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Hyde Lea moated site and fishpond

A Scheduled Monument in Hyde Lea, Staffordshire

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Latitude: 52.7805 / 52°46'49"N

Longitude: -2.1405 / 2°8'25"W

OS Eastings: 390617.443563

OS Northings: 320334.530182

OS Grid: SJ906203

Mapcode National: GBR 172.RM4

Mapcode Global: WHBF0.2CZQ

Entry Name: Hyde Lea moated site and fishpond

Scheduled Date: 18 January 1994

Source: Historic England

Source ID: 1011064

English Heritage Legacy ID: 21529

County: Staffordshire

Civil Parish: Hyde Lea

Built-Up Area: Hyde Lea

Traditional County: Staffordshire

Lieutenancy Area (Ceremonial County): Staffordshire

Church of England Parish: Dunston St Leonard

Church of England Diocese: Lichfield


The monument includes a moated site, a fishpond and the remains of a hollow
way and is situated at the head of the valley of the Rising Brook,
approximately 400m west of the village of Hyde Lea.
The four arms of the moat are water-filled and measure up to 20m wide. The
moat was cleared out by drag-line in 1980 and is now fed by surface drainage.
The south eastern moat ditch extends a further 20m eastwards to form a pond
area. A slight break in the outer scarp of the moat at its southern extent may
represent the location of an inlet channel, or old marl workings. There were
originally external banks on the south western and western edges of the moated
site which were heavily disturbed by ploughing before 1974. There is now no
surface evidence of the external banks and the area to the west and south west
of the moated site is not included in the scheduling.
The moated island measures 90m north-south and 70m west-east and is raised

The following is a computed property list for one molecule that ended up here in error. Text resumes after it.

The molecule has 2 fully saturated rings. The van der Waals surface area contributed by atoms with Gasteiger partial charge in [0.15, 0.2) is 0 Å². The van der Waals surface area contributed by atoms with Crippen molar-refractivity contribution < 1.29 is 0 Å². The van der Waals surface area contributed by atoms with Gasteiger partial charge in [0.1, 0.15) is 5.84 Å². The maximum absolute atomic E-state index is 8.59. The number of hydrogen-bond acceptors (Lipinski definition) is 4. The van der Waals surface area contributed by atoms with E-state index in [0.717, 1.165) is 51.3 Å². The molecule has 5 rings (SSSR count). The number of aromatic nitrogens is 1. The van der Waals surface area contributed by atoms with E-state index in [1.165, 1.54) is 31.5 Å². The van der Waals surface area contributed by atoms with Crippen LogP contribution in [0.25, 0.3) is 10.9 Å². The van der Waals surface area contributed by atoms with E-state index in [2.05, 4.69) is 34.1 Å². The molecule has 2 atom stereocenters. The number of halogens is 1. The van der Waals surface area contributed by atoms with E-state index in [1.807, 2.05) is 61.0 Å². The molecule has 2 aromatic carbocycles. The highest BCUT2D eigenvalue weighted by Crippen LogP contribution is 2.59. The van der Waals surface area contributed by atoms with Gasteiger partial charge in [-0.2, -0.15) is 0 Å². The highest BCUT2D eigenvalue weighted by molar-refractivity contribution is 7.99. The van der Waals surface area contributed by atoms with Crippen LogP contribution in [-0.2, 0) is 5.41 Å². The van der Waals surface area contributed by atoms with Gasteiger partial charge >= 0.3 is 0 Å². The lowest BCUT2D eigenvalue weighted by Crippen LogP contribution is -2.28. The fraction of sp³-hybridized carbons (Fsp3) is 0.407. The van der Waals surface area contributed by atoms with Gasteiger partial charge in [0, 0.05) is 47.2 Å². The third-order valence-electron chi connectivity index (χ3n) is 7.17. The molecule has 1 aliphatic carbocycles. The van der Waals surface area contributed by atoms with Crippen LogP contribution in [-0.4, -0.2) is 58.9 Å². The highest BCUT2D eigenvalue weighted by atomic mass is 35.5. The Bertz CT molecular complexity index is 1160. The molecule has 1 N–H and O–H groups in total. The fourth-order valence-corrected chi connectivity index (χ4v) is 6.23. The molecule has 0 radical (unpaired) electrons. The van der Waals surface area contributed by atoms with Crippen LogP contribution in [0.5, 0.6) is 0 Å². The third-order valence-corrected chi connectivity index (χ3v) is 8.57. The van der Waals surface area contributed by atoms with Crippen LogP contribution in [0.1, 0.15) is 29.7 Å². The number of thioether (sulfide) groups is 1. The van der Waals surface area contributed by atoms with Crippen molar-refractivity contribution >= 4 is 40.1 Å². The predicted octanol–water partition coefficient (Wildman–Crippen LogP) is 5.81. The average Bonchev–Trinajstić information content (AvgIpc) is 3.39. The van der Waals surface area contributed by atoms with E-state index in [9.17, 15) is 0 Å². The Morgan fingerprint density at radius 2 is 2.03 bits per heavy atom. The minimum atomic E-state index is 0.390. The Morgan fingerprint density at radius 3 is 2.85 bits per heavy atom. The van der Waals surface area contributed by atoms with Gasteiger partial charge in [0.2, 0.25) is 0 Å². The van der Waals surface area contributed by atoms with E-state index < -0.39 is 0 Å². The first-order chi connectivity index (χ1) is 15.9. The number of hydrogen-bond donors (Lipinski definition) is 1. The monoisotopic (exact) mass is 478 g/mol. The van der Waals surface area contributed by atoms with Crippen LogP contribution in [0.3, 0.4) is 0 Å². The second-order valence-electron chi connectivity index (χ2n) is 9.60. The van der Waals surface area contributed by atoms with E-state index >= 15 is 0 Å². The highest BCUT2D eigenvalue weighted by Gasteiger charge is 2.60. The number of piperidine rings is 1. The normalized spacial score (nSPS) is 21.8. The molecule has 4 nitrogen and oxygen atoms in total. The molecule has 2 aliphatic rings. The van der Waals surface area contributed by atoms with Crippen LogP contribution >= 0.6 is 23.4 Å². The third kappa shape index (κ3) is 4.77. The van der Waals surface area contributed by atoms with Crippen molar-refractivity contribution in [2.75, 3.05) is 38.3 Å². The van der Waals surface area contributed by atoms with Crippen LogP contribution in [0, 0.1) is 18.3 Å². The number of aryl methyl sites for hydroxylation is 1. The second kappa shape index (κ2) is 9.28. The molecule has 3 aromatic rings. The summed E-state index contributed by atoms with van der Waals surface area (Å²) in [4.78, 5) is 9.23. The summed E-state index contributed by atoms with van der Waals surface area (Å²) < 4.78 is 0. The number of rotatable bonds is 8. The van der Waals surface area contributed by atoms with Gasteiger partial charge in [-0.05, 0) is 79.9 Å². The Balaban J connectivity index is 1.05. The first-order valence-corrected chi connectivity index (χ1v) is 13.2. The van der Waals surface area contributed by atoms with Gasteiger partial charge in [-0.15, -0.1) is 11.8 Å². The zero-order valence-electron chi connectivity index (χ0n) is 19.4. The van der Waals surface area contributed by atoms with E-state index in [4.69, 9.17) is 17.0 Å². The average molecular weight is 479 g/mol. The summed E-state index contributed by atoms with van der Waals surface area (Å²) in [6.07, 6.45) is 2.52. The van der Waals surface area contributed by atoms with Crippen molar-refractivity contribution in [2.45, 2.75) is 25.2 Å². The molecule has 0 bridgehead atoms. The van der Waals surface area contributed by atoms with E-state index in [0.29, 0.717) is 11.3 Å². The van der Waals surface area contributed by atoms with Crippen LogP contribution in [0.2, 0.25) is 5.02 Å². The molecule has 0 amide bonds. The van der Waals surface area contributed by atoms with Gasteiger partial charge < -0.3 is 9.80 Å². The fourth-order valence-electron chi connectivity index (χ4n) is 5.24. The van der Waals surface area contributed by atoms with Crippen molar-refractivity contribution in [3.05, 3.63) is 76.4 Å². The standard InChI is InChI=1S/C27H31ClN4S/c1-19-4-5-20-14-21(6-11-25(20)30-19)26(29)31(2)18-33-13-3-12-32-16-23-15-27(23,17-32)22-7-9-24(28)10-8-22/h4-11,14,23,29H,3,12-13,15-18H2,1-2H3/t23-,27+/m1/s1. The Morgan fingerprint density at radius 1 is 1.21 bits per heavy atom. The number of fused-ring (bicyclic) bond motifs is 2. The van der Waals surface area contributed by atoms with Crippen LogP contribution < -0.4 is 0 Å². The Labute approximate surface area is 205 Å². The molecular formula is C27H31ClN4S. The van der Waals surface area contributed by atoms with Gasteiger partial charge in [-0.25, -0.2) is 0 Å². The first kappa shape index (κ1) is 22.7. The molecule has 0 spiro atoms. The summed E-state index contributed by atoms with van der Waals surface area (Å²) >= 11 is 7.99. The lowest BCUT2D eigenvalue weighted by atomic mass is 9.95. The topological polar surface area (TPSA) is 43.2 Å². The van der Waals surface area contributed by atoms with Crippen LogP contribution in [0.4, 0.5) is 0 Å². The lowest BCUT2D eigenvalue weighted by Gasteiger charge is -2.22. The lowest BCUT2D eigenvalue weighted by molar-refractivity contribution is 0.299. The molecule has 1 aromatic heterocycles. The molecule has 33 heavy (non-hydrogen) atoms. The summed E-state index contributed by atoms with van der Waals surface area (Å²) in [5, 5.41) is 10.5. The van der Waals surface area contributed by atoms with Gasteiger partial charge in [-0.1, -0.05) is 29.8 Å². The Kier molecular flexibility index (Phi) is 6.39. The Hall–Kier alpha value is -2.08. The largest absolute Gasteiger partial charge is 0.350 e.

above the surrounding ground surface. The ground surface of the northern part
of the island is slightly lower than that to the south. This forms a
subsidiary platform which measures approximately 20m north-south and 50m
west-east. There are no standing buildings on the moated island but there are
slight earthworks, indicating the position of buried features. The original
access onto the island is believed to have been by a timber bridge across the
eastern arm of the moat, but access is currently by way of a modern causeway
across the western arm. Small-scale excavations in 1951, 1960 and 1961 and an
auger survey on the island provided evidence for the occupation of the moated
site. Artefacts recovered included 13th and 14th century pottery, charcoal,
animal bones and an early 14th century silver coin.
The fishpond to the north west of the moated site is separated from the
eastern arm of the moat by a causeway. The fishpond is now dry and is
triangular in plan. The pond is bounded on its east side by a retaining bank
which measures approximately 2.5m high and up to 18m wide. This retaining bank
has been breached by the Rising Brook which rises within the site and now
flows SW-NE across the pond area. The remains of a hollow way, bounded by
slight outer banks, can be traced as a shallow depression running west-east
from the southern edge of the fishpond.